“The plausibility of the link between depleted uranium and the illness has bubbled along now for nearly 30 years, but we would argue it’s time to look elsewhere,” Randall Parrish, a professor of isotope geology at the school in the south of England, said at the time. Haley co-authored the 2021 report.

Haley’s latest study found that exposed Gulf War veterans with a weak variant of the gene that breaks down sarin were more likely to develop symptoms of the illness than exposed veterans who had the stronger forms of the gene.

“As far back as 1995, when we first defined Gulf War illness, the evidence was pointing toward nerve agent exposure, but it has taken many years to build an irrefutable case,” said Haley, the U.S. Armed Forces Veterans Distinguished Chair for Medical Research.

Oil well fires rage outside Kuwait City in the aftermath of Operation Desert Storm. The wells were set on fire by Iraqi forces before they were ousted from the region by coalition force.
Tech. Sgt. David McLeod
A toxic nerve agent, sarin was first developed as a pesticide, then adapted for chemical warfare. Its production has been banned since 1997.

The plume, later confirmed to contain sarin, passed over American troop positions.

Sarin liquid or gas enters the body through the skin or breath and attacks the nervous system, often resulting in death. Studies of those who have survived exposure to sarin have revealed that lower-level exposure can lead to long-term impairment of brain function.

The U.S. military has confirmed that chemical agents, including sarin, were detected in Iraq during the Gulf War. Satellite imagery documented a large debris cloud rising from the Iraqi chemical weapons storage site after it was bombed. The plume, later confirmed to contain sarin, passed over American troop positions and set off thousands of nerve gas alarms.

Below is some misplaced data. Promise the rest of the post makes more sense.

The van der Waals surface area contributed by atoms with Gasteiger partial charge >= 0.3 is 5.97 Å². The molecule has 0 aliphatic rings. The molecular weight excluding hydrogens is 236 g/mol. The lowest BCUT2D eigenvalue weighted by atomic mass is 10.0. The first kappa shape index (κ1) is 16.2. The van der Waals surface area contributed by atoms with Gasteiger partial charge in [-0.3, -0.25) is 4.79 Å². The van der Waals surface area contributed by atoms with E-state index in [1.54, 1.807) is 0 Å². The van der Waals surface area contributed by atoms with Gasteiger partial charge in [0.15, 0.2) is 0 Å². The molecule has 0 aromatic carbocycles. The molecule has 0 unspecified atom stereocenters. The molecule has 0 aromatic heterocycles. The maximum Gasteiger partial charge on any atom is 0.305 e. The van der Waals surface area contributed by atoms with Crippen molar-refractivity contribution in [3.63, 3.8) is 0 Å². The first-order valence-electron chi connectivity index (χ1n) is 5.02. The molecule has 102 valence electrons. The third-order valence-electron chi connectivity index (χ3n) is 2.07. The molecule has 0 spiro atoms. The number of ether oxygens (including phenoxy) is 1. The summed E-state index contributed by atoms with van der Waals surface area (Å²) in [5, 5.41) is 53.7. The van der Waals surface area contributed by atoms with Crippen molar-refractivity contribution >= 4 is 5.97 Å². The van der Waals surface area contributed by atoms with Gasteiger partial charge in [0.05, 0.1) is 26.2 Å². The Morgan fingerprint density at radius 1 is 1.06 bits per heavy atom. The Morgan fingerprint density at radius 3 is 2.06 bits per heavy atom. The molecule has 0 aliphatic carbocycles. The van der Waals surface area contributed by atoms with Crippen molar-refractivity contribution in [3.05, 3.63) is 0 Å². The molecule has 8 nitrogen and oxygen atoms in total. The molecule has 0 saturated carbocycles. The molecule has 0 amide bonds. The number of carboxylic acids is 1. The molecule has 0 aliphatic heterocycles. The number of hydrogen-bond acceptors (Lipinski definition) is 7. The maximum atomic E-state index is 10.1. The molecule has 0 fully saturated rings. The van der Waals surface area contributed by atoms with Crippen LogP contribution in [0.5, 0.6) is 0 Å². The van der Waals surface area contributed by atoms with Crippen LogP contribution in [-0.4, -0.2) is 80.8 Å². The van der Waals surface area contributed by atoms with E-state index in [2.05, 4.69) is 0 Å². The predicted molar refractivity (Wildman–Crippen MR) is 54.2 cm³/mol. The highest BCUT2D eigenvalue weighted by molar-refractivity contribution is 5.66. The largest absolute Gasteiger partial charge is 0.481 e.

Critics of previous studies linking reported exposure to sarin with GWI symptoms have raised questions of recall bias, suggesting afflicted veterans assumed their issues were linked to the nerve agent.

“What makes this new study a game-changer is that it links GWI with a very strong gene-environment interaction that cannot be explained away by errors in recalling the environmental exposure or other biases in the data,” said Haley.

A 1960 U.S. “Honest John” warhead, showing its payload of sarin bomblets. Sarin munitions have since been banned by international treaty.
Haley and his colleagues studied 508 randomly selected Gulf veterans with GWI and 508 without symptoms. They determined sarin exposure by collecting blood and DNA samples and asking the veterans if they had heard chemical nerve gas alarms during their deployments.

The researchers tested the samples for two variants of a gene called PON1: the Q variant, which generates a blood enzyme that efficiently breaks down sarin, and the R variant, which is not as effective.

Gulf veterans’ chances of developing GWI rose by between 3.75 and 8.91 times, depending on the combination of genotypes in their blood and DNA.

“Your risk is going up step by step depending on your genotype, because those genes are mediating how well your body inactivates sarin,” said Haley, noting that even the highest-level genetic protection can be overwhelmed by more intense exposure.

Two Iraqi T-55 tanks lie abandoned near Kuwait City on Feb, 26, 1991.
PHC Holmes/USN
Haley and his team conducted additional genetic analyses of the new data, testing other potentially related factors. They found none.

“There’s no other risk factor coming anywhere close to having this level of causal evidence for Gulf War illness,” said Haley.

The team is continuing its research into Gulf War illness and its effects, including whether they are reversible.